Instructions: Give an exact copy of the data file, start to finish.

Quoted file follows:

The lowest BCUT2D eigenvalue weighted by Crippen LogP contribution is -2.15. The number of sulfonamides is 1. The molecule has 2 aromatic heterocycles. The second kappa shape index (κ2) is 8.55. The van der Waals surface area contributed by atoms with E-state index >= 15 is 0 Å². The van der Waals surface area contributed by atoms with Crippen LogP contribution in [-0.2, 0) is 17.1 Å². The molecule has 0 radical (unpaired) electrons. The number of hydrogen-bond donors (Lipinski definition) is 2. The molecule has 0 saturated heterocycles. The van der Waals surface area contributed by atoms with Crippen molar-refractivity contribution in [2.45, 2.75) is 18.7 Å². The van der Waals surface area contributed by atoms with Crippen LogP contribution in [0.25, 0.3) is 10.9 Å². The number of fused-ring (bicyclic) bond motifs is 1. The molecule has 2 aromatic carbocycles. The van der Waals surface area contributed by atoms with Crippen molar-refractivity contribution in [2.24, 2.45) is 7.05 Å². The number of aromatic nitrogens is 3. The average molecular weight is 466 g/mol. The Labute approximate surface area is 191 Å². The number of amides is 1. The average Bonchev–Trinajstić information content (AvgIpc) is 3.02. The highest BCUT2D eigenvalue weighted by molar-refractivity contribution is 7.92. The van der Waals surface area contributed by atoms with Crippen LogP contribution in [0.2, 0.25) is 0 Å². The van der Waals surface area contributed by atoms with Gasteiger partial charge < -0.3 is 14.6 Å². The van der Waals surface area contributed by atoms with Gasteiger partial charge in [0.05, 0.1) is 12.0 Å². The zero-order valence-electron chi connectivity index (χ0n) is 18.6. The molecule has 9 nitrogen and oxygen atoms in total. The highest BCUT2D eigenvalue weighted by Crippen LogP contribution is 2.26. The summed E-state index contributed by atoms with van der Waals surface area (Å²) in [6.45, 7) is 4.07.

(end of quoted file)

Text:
The lowest BCUT2D eigenvalue weighted by Crippen LogP contribution is -2.15. The number of sulfonamides is 1. The molecule has 2 aromatic heterocycles. The second kappa shape index (κ2) is 8.55. The van der Waals surface area contributed by atoms with E-state index >= 15 is 0 Å². The van der Waals surface area contributed by atoms with Crippen LogP contribution in [-0.2, 0) is 17.1 Å². The molecule has 0 radical (unpaired) electrons. The number of hydrogen-bond donors (Lipinski definition) is 2. The molecule has 0 saturated heterocycles. The van der Waals surface area contributed by atoms with Crippen molar-refractivity contribution in [2.45, 2.75) is 18.7 Å². The van der Waals surface area contributed by atoms with Crippen LogP contribution in [0.25, 0.3) is 10.9 Å². The number of fused-ring (bicyclic) bond motifs is 1. The molecule has 2 aromatic carbocycles. The van der Waals surface area contributed by atoms with Crippen molar-refractivity contribution in [2.24, 2.45) is 7.05 Å². The number of aromatic nitrogens is 3. The average molecular weight is 466 g/mol. The Labute approximate surface area is 191 Å². The number of amides is 1. The average Bonchev–Trinajstić information content (AvgIpc) is 3.02. The highest BCUT2D eigenvalue weighted by molar-refractivity contribution is 7.92. The van der Waals surface area contributed by atoms with Crippen LogP contribution in [0.2, 0.25) is 0 Å². The van der Waals surface area contributed by atoms with Gasteiger partial charge < -0.3 is 14.6 Å². The van der Waals surface area contributed by atoms with Gasteiger partial charge in [0.05, 0.1) is 12.0 Å². The zero-order valence-electron chi connectivity index (χ0n) is 18.6. The molecule has 9 nitrogen and oxygen atoms in total. The highest BCUT2D eigenvalue weighted by Crippen LogP contribution is 2.26. The summed E-state index contributed by atoms with van der Waals surface area (Å²) in [6.45, 7) is 4.07.